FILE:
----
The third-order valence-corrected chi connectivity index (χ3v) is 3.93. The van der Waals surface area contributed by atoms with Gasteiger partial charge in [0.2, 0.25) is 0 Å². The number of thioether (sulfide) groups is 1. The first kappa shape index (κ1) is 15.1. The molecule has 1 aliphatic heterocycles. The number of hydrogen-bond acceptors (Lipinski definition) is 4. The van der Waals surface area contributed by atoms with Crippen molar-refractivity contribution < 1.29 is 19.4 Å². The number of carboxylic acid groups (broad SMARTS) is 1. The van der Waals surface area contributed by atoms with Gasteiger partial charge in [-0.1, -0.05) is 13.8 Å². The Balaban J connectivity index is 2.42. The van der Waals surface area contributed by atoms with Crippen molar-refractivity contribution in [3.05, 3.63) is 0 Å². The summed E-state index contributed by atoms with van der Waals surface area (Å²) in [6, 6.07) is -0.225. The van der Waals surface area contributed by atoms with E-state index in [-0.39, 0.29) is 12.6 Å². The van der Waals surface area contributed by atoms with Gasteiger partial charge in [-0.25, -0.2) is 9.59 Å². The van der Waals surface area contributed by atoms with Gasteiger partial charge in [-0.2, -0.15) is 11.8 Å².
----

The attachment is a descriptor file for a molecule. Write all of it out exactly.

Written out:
The third-order valence-corrected chi connectivity index (χ3v) is 3.93. The van der Waals surface area contributed by atoms with Gasteiger partial charge in [0.2, 0.25) is 0 Å². The number of thioether (sulfide) groups is 1. The first kappa shape index (κ1) is 15.1. The molecule has 1 aliphatic heterocycles. The number of hydrogen-bond acceptors (Lipinski definition) is 4. The van der Waals surface area contributed by atoms with Crippen molar-refractivity contribution < 1.29 is 19.4 Å². The number of carboxylic acid groups (broad SMARTS) is 1. The van der Waals surface area contributed by atoms with Gasteiger partial charge in [-0.1, -0.05) is 13.8 Å². The Balaban J connectivity index is 2.42. The van der Waals surface area contributed by atoms with Crippen molar-refractivity contribution in [3.05, 3.63) is 0 Å². The summed E-state index contributed by atoms with van der Waals surface area (Å²) in [6, 6.07) is -0.225. The van der Waals surface area contributed by atoms with E-state index in [-0.39, 0.29) is 12.6 Å². The van der Waals surface area contributed by atoms with Gasteiger partial charge in [-0.25, -0.2) is 9.59 Å². The van der Waals surface area contributed by atoms with Gasteiger partial charge in [-0.2, -0.15) is 11.8 Å².